&otAs the bombs and rockets fell on civilian populations during the recent war between Israel and Hezbollah (although much of Lebanon received the brunt of the destruction), U.S. Secretary of State Condoleeza Rice declared that we were all witnessing the ;birth pangs of a new Middle East.” I was deeply confused by her statement. What sort of “new” Middle East did she have in mind?
Was it a Middle East with wars being waged on civilian populations? Was it a Middle East with continued military occupation? How could the destruction of both northern Israel and much of southern Lebanon – in the mind of Ms. Rice – be associated with “birth pangs,” a distressful experience ultimately associated with the beauty of life and regeneration?
Something needs to change. Hope needs to be re-injected into this increasingly hopeless, yet vitally important, region of the globe. The peoples of the Middle East need an alternate version of the “New Middle East,” one that does not include war, death, and destruction.
First of all, do we need a new Middle East in the first place? Is the status quo post bellum a Middle East with which the world can afford to live? I do not think so. The Middle East is aflame with military occupation, economic stagnation, stifling despotism, sectarian violence, and ethnic and religious hatred, just to name a few. One country already has hundreds of nuclear weapons, and another country seems to be bent on developing one of its own. Is the Middle East the place where we want another arms race?
The recent war between Israel and Hezbollah has shown, among other things, that war in the region is futile. The almost complete destruction of much of southern Beirut as well as southern Lebanon did not vanquish Hezbollah. Raining rockets on the civilians of Haifa did not make Israel go away. In the September 4 issue of Time magazine, Tim McGirk wrote: “What riles Israelis is that Olmert and his generals didn’t hit harder and with more deadly effect.” More deadly effect? What’s next for Israel to do? Completely raze Beirut to the ground?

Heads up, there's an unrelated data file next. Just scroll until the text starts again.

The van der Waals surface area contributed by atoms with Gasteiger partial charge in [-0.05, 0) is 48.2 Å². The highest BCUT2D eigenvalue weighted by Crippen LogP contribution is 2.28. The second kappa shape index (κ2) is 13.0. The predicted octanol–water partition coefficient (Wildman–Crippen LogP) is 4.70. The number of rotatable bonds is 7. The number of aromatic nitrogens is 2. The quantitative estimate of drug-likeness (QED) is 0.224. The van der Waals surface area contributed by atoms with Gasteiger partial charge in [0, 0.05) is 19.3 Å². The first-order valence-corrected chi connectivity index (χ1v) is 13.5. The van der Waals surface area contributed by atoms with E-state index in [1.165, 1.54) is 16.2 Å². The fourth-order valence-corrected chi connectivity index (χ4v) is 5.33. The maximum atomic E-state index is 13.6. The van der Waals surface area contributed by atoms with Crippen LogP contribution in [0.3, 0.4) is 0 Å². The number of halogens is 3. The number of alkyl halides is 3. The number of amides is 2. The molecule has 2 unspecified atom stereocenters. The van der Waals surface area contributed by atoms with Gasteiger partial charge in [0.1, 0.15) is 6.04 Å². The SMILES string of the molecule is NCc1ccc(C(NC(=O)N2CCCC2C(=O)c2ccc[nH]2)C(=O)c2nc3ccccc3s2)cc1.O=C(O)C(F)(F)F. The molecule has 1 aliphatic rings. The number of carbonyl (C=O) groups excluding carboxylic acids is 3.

No, more war is the last thing the Middle East needs. What the Middle East needs is peace: a just peace; a comprehensive peace; a lasting peace. And it needs it now.
First thing first: there must be and end to the conflict with the Palestinians. The Palestinians deserve a state of their own – independent, free, and sovereign – living alongside Israel in peace. Palestine will be located within the 1967 borders, or – as recently suggested by Egypt – close to the 1967 borders with land being mutually swapped between Israel and Palestine.
East Jerusalem will be the capital of Palestine, and West Jerusalem will be the capital of Israel. The holy sites will be open to all, and all worshippers will be protected from harm (perhaps a Swiss guard will be erected?). In return, the Arab nations, including Palestine, will recognize the state of Israel, and the state of war between Arabs and Israelis will come to an end. The Arabs proposed this – in Beirut, ironically – back in 2002; the proposal must be revived once again.
All occupation must end. Syria should get back the Golan Heights; Lebanon should have Shebaa Farms returned. The “Coalition of the Willing” must be willing to leave Iraq as well. No more foreign armies on the ground in the Middle East; it has had enough of this for centuries. No more militias will be allowed to roam free and threaten the new peace. Perhaps peacekeeping troops may be needed in the interim in the new Palestine. Eventually, however, Arab and Jew will lay down their arms and usher in a new era as friends rather than foes for the first time in nearly fifty years.